The Gastric Bypass Procedure Gastric bypass, so named because it reroutes part of the small
intestine around much of the stomach, is done through a long incision
down the abdomen or sometimes through a small puncture with a scope.
The upper stomach is closed off with staples, reducing the functioning
stomach from the size of a football to a shot glass. The small
intestine is cut from below the original stomach and reconnected to
the upper pouch.
Pounds melt off for most patients because the new, tiny stomach fills
with just a few bites, and because food travels a shorter digestive
route - skipping the lower stomach and upper small intestine - so less
of it is digested and absorbed by the body.
Other weight-loss surgeries involve constricting the stomach with an
adjustable silicone band or bypassing most of the small intestine. But
gastric bypass surgery, considered the gold standard, is the most
popular form of obesity surgery.
The National Institutes of Health has embraced the operation as the
only consistently effective method of weight loss for people who are
morbidly obese, or at least 100 pounds overweight.
Yet the American Society for Bariatric Surgery estimates one in 200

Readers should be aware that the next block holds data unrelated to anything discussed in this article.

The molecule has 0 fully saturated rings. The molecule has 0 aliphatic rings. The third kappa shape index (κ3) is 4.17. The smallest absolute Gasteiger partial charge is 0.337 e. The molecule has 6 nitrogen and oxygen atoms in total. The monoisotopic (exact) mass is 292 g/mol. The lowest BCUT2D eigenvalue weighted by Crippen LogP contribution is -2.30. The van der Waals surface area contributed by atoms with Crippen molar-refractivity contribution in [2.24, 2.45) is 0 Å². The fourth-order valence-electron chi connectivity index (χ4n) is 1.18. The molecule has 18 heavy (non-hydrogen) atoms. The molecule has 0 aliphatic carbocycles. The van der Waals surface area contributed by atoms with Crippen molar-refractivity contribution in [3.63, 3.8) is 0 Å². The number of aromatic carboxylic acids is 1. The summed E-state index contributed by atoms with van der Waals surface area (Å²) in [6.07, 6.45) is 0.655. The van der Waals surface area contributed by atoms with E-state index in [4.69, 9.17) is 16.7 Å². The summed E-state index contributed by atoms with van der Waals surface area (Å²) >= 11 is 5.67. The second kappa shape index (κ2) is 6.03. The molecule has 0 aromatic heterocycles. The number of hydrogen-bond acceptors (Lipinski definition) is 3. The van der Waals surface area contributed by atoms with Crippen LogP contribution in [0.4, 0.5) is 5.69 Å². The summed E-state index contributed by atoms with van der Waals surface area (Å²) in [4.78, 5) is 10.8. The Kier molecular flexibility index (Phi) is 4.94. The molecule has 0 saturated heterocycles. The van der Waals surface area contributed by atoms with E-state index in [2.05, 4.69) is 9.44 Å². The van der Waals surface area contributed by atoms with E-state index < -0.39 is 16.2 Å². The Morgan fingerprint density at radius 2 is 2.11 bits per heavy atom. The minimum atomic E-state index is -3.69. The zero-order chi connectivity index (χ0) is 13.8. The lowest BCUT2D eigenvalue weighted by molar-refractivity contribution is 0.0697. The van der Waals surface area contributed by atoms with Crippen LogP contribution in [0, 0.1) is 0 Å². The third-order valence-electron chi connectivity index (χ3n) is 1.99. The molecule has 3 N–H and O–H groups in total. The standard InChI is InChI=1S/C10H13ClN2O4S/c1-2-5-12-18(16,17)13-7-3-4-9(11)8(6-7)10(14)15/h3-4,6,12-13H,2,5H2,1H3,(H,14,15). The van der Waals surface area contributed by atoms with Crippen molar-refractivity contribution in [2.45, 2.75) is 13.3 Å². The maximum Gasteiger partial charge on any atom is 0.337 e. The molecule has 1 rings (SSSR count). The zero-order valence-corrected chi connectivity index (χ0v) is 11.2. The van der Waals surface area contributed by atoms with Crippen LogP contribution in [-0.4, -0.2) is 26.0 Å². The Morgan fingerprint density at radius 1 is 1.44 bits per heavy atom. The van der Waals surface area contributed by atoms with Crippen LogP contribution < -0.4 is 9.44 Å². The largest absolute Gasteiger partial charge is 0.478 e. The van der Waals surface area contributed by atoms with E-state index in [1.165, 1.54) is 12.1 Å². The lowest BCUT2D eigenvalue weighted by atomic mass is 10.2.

patients dies from the surgery. Dr. E. Patchen Dellinger, chief of
general surgery at the University of Washington Medical Center, says
he surveyed Washington surgeons and found the risk to be about double
that, or one in 100.
Either way, the rate is significantly higher than that for most
Restrictive operations serve only to restrict food intake and do not
interfere with the normal digestive process. To perform the surgery,
doctors create a small pouch at the top of the stomach where food
enters from the esophagus. Initially, the pouch holds about 1 ounce of
food and later expands to 2-3 ounces. The lower outlet of the pouch
usually has a diameter of only about ¾ inch. This small outlet delays
the emptying of food from the pouch and causes a feeling of fullness.
As a result of this surgery, most...